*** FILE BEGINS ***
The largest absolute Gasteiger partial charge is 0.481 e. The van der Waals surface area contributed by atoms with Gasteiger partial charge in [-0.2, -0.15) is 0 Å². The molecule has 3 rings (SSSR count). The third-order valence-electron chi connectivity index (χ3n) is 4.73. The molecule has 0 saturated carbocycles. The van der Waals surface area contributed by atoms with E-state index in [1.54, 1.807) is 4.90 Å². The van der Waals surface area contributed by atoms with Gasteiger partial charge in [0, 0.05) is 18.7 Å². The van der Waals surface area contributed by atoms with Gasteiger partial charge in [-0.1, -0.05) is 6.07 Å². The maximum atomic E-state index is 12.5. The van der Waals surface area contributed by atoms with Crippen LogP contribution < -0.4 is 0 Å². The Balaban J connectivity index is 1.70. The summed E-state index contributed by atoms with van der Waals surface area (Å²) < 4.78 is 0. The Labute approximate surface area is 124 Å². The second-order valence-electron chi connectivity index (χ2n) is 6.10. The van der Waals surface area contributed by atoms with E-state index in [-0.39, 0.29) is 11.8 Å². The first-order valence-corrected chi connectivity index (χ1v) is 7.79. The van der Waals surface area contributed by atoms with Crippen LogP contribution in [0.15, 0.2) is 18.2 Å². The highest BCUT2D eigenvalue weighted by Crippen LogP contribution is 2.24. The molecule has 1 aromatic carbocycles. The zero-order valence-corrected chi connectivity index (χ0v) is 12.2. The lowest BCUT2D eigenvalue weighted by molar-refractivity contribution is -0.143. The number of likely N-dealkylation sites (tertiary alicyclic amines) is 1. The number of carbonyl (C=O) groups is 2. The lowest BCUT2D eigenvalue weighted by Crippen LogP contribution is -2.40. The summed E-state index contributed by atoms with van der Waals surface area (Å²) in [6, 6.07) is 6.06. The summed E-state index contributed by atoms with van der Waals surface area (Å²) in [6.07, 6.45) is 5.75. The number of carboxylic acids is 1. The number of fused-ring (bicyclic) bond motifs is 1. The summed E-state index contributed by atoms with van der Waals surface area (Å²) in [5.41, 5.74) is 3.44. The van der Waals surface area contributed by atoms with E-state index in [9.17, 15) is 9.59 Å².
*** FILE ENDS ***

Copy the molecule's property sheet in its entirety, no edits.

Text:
The largest absolute Gasteiger partial charge is 0.481 e. The van der Waals surface area contributed by atoms with Gasteiger partial charge in [-0.2, -0.15) is 0 Å². The molecule has 3 rings (SSSR count). The third-order valence-electron chi connectivity index (χ3n) is 4.73. The molecule has 0 saturated carbocycles. The van der Waals surface area contributed by atoms with E-state index in [1.54, 1.807) is 4.90 Å². The van der Waals surface area contributed by atoms with Gasteiger partial charge in [0, 0.05) is 18.7 Å². The van der Waals surface area contributed by atoms with Gasteiger partial charge in [-0.1, -0.05) is 6.07 Å². The maximum atomic E-state index is 12.5. The van der Waals surface area contributed by atoms with Crippen LogP contribution < -0.4 is 0 Å². The Balaban J connectivity index is 1.70. The summed E-state index contributed by atoms with van der Waals surface area (Å²) < 4.78 is 0. The Labute approximate surface area is 124 Å². The second-order valence-electron chi connectivity index (χ2n) is 6.10. The van der Waals surface area contributed by atoms with E-state index in [-0.39, 0.29) is 11.8 Å². The first-order valence-corrected chi connectivity index (χ1v) is 7.79. The van der Waals surface area contributed by atoms with Crippen LogP contribution in [0.15, 0.2) is 18.2 Å². The highest BCUT2D eigenvalue weighted by Crippen LogP contribution is 2.24. The molecule has 1 aromatic carbocycles. The zero-order valence-corrected chi connectivity index (χ0v) is 12.2. The lowest BCUT2D eigenvalue weighted by molar-refractivity contribution is -0.143. The number of likely N-dealkylation sites (tertiary alicyclic amines) is 1. The number of carbonyl (C=O) groups is 2. The lowest BCUT2D eigenvalue weighted by Crippen LogP contribution is -2.40. The summed E-state index contributed by atoms with van der Waals surface area (Å²) in [6, 6.07) is 6.06. The summed E-state index contributed by atoms with van der Waals surface area (Å²) in [6.07, 6.45) is 5.75. The number of carboxylic acids is 1. The number of fused-ring (bicyclic) bond motifs is 1. The summed E-state index contributed by atoms with van der Waals surface area (Å²) in [5.41, 5.74) is 3.44. The van der Waals surface area contributed by atoms with E-state index in [9.17, 15) is 9.59 Å².